Getting our heads around the next generation in-car internet connections. A warning that Europe’s police will be on the look out for drivers and passengers not using seatbelts this week. Swiss voters to decide how road improvements are paid for. A good guide to driving in Turkey, an end to road blocks in Sarajevo, plus the benefits of the Touring Club Italia discount card.
NEXT GENERATION IN-CAR CONNECTIVITY
Very fancy web-based driving services still depend on roaming charges, but maybe not for much longer.
Apple’s new CarPlay made a big splash at last week’s Geneva Motor Show. Ferrari, Mercedes-Benz and Volvo are the first manufacturers to use the system which effectively turns a car’s satnav screen into a giant iPhone. Another thirteen major car makers are due to follow suit.
Land Rover debuts a similar system on its new top end Evoque Autobiography later this year. The number of apps is more limited than CarPlay, so far – though it works with Goggle’s Android operating system too – but essentially it does the same thing: keeps the driver seamlessly and safety connected to the internet.
Both systems are surely the next big thing in in-car communications. But while they make connecting more convenient they don’t make it any cheaper, particularly outside the driver’s home country.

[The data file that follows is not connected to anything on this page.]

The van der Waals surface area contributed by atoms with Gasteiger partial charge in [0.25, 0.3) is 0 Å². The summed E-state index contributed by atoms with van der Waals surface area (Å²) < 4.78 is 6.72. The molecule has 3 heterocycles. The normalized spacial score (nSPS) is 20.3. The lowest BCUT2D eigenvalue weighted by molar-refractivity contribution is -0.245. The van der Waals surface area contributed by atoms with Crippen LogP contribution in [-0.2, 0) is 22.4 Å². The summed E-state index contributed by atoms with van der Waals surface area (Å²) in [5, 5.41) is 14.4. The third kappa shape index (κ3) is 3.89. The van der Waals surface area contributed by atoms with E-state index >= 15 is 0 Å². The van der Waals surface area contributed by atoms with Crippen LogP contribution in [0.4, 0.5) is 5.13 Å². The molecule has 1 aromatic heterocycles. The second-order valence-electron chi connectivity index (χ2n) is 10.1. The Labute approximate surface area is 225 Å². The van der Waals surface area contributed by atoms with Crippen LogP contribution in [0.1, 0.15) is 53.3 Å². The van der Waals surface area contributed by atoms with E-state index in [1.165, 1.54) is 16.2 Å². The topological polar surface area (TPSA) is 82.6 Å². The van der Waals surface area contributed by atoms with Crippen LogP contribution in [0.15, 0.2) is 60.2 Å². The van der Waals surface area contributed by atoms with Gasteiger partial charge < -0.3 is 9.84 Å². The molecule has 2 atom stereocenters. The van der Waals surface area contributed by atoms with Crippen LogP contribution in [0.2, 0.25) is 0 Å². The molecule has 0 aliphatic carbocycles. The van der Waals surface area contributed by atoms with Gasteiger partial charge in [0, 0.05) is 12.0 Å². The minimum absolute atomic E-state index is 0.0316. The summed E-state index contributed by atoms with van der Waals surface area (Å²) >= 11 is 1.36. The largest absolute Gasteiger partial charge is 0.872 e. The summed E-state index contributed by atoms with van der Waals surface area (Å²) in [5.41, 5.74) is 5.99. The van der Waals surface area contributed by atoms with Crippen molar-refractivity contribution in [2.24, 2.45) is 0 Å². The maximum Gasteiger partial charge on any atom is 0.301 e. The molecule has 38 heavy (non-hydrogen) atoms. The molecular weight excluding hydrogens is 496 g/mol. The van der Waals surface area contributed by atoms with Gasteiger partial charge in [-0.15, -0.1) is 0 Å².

The same old problems, of either searching out free wifi hotspots – or forking out fortunes for roaming boosters – remain for the time being.
BMW’s current ConnectedDrive avoids this to a certain extent because, via a built-in SIM card, its mind-boggling array of services – from music streaming to remote locking and unlocking, and concierge services – are all available in the UK, France, Germany, Italy, the Netherlands and Spain at no extra cost.
Go outside this area however, or use the services beyond the complementary first three years, and they cost.
Similarly, the frighteningly sophisticated services available through Audi Connect – synchronising with traffic lights via a city’s main transport computer hub, for instance, or wifi hotspot for up to eight devices simultaneously – relies on inserting a SIM card subject to your provider’s data download charges.
Can you imagine the cost of data for a two week Continental holiday for eight devices?!
However amazing these services can be, and unimaginable even just a couple of years ago, the shame is they are not available to your average punter when potentially at their most useful, i.e. in a genuinely strange location, e.g. abroad.
In the meantime, drivers are still dependent on the largesse of countries like Greece which announced plans this weekend to install a free nationwide wifi network.
roundup: SWITZERLAND. Voters head to the referendum polls again to decide between the govt’s plan to raise fuel taxes, or an opposition plan to ringfence the entire fuel tax revenues, in order to pay for the roads. The govt’s plan to raise the price of the motorway vignette was defeated last year. No date for the new vote has been set yet. BOSNIA. Anti-govt protestors have agreed to lift traffic blockades in the centre of Sarajevo. TURKEY. An excellent, simple guide to driving in the country from @ATasteofTravel who drove a 6,000km round trip from Istanbul last year. The roads are in good nick, and quiet apparently. ITALY. Touring Club Italiano is again pushing the benefits of its Touring Card giving discounts to hotels, restaurants, attractions, ferries, etc, all for €25.